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Greens Oppose Nuclear Gamble with Taxpayer Money

The proposed Hinkley Point nuclear-power station relies on a gamble with British taxpayers money, claims the South West Green Party. The Party has described a deal involving Chinese investment as an outrage. The deal would see the UK government offering to guarantee a level of return to Chinese investors that involves making a guess about the future market price for electricity. Since this is so uncertain, the whole project relies on British taxpayers taking the risk, say the Green Party.

Molly Scott Cato, Green Party lead candidate in the South West for next year's European elections, said:

"The Conservative government’s deal on the Hinkley Point nuclear power station really is a case of heads they win; tails we lose. Potential profits will now be offshored to China while the nuclear pollution will stay in the UK."

Greens are now looking to the EU, which they say may yet be able to block the deal. Professor Scott Cato, who is also the Green Party’s national finance speaker, went on to say:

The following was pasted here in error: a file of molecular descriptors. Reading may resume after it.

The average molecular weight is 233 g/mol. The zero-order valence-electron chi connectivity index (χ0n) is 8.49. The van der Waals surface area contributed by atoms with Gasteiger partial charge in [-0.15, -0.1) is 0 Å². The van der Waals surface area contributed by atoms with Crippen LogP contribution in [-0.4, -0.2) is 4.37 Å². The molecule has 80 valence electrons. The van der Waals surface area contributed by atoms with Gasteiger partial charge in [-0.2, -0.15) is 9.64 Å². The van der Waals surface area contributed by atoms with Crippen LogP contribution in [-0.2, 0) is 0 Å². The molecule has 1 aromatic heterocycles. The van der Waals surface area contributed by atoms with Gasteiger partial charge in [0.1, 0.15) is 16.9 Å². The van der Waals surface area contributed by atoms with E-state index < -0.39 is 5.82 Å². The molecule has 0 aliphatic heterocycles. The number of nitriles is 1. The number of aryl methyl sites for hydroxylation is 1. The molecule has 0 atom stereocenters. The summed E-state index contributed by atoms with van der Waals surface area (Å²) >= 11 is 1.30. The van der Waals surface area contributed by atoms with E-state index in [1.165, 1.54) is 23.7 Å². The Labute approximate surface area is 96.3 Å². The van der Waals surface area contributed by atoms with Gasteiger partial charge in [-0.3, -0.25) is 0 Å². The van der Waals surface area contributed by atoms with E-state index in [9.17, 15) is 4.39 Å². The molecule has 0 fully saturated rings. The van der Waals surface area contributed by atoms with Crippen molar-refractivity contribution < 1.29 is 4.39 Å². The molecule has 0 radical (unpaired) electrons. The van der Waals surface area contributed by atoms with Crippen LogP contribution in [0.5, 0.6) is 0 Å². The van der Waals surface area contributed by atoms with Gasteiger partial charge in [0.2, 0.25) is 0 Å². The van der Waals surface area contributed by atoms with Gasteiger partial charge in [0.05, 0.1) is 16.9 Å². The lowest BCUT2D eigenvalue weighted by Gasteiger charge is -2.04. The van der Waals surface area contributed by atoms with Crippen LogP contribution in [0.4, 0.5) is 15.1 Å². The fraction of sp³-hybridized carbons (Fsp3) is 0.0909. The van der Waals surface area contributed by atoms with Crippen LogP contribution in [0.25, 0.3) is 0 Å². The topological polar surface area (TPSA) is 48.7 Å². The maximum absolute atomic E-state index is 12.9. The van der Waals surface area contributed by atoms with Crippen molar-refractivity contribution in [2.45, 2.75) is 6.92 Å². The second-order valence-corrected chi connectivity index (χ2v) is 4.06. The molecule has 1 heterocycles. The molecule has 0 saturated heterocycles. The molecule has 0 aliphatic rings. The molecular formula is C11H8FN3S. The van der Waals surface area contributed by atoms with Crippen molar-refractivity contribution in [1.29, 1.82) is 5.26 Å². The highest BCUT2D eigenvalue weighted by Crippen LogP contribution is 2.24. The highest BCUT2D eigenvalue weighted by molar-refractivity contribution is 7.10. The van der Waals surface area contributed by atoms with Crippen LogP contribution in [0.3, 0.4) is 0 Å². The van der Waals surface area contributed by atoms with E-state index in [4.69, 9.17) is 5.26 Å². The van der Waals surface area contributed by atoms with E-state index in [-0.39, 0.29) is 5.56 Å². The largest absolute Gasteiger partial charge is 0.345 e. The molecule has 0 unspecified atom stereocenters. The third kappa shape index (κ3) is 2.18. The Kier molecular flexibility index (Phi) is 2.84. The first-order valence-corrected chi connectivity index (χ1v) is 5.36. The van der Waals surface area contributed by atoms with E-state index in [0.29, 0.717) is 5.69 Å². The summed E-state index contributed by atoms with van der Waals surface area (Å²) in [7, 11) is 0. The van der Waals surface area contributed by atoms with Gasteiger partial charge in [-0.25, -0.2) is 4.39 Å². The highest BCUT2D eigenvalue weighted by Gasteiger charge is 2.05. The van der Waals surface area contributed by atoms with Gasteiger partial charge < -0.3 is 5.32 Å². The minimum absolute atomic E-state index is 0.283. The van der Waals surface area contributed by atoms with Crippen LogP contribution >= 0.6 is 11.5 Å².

"Since the deal involves such a large investment of public money it will be investigated under the EU's state aid rules. Greens will work to expose the economic and environmental risks inherent in the proposal, and we are thankful that EU scrutiny may still avert this socially and environmentally damaging policy dreamed up in Westminster."

The Green Party is the only UK political party to be committed to phasing out nuclear power, following the example of the German Green Party.


Molly Scott Cato is the lead European candidate for the Green Party in the South West. She is an internationally renowned green economist and is the Green Party National Finance Speaker

Hinkley Point's first impact will be to add to consumers' bills (Guardian Business blog)

Extract: How is it meant to be good news that, among all the possible sources of capital to partner EDF at Hinkley Point, we have ended up with a company controlled by the Chinese Communist party?... guarantees from the UK taxpayer have now persuaded Beijing to climb aboard. This does not sound like a triumph in the making. It sounds instead like the latest instalment in the 30-year saga of the UK's shambolic and short-termist energy policy.

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